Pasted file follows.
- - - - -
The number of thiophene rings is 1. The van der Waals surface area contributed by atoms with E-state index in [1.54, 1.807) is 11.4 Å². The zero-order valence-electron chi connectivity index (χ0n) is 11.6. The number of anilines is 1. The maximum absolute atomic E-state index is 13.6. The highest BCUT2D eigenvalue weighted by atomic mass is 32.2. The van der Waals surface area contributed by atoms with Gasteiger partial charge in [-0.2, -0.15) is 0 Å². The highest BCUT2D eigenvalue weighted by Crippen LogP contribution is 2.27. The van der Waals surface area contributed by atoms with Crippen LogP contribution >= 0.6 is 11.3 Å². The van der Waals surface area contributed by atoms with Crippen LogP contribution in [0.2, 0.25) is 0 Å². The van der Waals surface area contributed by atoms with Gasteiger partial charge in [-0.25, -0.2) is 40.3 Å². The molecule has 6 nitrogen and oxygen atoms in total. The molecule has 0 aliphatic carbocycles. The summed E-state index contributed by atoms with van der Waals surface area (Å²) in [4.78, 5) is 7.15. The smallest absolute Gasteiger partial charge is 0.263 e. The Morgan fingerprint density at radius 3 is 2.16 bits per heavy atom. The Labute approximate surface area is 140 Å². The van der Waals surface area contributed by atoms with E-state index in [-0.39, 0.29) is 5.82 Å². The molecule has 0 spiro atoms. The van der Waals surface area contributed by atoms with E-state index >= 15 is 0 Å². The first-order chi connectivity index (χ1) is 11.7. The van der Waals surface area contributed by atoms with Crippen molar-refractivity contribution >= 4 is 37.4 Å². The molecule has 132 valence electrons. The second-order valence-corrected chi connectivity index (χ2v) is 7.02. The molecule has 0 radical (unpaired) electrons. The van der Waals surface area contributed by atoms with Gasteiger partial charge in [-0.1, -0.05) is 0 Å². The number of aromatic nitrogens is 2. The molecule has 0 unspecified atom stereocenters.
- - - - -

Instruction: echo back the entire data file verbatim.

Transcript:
The number of thiophene rings is 1. The van der Waals surface area contributed by atoms with E-state index in [1.54, 1.807) is 11.4 Å². The zero-order valence-electron chi connectivity index (χ0n) is 11.6. The number of anilines is 1. The maximum absolute atomic E-state index is 13.6. The highest BCUT2D eigenvalue weighted by atomic mass is 32.2. The van der Waals surface area contributed by atoms with Gasteiger partial charge in [-0.2, -0.15) is 0 Å². The highest BCUT2D eigenvalue weighted by Crippen LogP contribution is 2.27. The van der Waals surface area contributed by atoms with Crippen LogP contribution >= 0.6 is 11.3 Å². The van der Waals surface area contributed by atoms with Crippen LogP contribution in [0.2, 0.25) is 0 Å². The van der Waals surface area contributed by atoms with Gasteiger partial charge in [-0.25, -0.2) is 40.3 Å². The molecule has 6 nitrogen and oxygen atoms in total. The molecule has 0 aliphatic carbocycles. The summed E-state index contributed by atoms with van der Waals surface area (Å²) in [4.78, 5) is 7.15. The smallest absolute Gasteiger partial charge is 0.263 e. The Morgan fingerprint density at radius 3 is 2.16 bits per heavy atom. The Labute approximate surface area is 140 Å². The van der Waals surface area contributed by atoms with E-state index in [-0.39, 0.29) is 5.82 Å². The molecule has 0 spiro atoms. The van der Waals surface area contributed by atoms with E-state index >= 15 is 0 Å². The first-order chi connectivity index (χ1) is 11.7. The van der Waals surface area contributed by atoms with Crippen molar-refractivity contribution >= 4 is 37.4 Å². The molecule has 132 valence electrons. The second-order valence-corrected chi connectivity index (χ2v) is 7.02. The molecule has 0 radical (unpaired) electrons. The van der Waals surface area contributed by atoms with Gasteiger partial charge in [-0.1, -0.05) is 0 Å². The number of aromatic nitrogens is 2. The molecule has 0 unspecified atom stereocenters.